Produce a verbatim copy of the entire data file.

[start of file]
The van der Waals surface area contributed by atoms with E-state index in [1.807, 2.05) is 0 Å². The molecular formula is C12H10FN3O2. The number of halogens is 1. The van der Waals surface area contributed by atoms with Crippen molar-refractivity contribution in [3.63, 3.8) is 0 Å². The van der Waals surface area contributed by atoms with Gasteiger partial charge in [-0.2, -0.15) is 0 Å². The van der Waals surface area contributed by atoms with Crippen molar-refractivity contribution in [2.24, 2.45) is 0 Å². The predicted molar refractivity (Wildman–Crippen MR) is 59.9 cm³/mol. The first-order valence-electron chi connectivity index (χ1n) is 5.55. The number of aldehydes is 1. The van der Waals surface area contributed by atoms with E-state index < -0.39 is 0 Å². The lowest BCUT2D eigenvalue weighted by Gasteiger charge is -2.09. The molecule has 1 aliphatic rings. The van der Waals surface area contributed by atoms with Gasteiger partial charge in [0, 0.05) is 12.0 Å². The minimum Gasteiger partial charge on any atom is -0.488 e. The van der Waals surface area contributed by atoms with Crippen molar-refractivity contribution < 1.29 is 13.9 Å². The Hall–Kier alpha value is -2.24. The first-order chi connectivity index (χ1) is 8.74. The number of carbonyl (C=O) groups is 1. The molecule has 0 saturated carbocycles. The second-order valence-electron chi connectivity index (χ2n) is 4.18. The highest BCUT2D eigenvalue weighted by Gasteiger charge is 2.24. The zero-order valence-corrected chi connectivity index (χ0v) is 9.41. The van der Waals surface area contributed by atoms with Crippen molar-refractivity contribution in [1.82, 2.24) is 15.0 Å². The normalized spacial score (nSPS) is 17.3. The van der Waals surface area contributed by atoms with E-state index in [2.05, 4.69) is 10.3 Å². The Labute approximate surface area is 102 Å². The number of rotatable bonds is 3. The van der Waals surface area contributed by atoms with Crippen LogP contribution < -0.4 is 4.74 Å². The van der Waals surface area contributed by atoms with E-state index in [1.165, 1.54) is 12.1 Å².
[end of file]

The van der Waals surface area contributed by atoms with E-state index in [1.807, 2.05) is 0 Å². The molecular formula is C12H10FN3O2. The number of halogens is 1. The van der Waals surface area contributed by atoms with Crippen molar-refractivity contribution in [3.63, 3.8) is 0 Å². The van der Waals surface area contributed by atoms with Gasteiger partial charge in [-0.2, -0.15) is 0 Å². The van der Waals surface area contributed by atoms with Crippen molar-refractivity contribution in [2.24, 2.45) is 0 Å². The predicted molar refractivity (Wildman–Crippen MR) is 59.9 cm³/mol. The first-order valence-electron chi connectivity index (χ1n) is 5.55. The number of aldehydes is 1. The van der Waals surface area contributed by atoms with E-state index < -0.39 is 0 Å². The lowest BCUT2D eigenvalue weighted by Gasteiger charge is -2.09. The molecule has 1 aliphatic rings. The van der Waals surface area contributed by atoms with Gasteiger partial charge in [0, 0.05) is 12.0 Å². The minimum Gasteiger partial charge on any atom is -0.488 e. The van der Waals surface area contributed by atoms with Crippen molar-refractivity contribution < 1.29 is 13.9 Å². The Hall–Kier alpha value is -2.24. The first-order chi connectivity index (χ1) is 8.74. The number of carbonyl (C=O) groups is 1. The molecule has 0 saturated carbocycles. The second-order valence-electron chi connectivity index (χ2n) is 4.18. The highest BCUT2D eigenvalue weighted by Gasteiger charge is 2.24. The zero-order valence-corrected chi connectivity index (χ0v) is 9.41. The van der Waals surface area contributed by atoms with Crippen molar-refractivity contribution in [1.82, 2.24) is 15.0 Å². The normalized spacial score (nSPS) is 17.3. The van der Waals surface area contributed by atoms with E-state index in [2.05, 4.69) is 10.3 Å². The Labute approximate surface area is 102 Å². The number of rotatable bonds is 3. The van der Waals surface area contributed by atoms with Crippen LogP contribution < -0.4 is 4.74 Å². The van der Waals surface area contributed by atoms with E-state index in [1.165, 1.54) is 12.1 Å².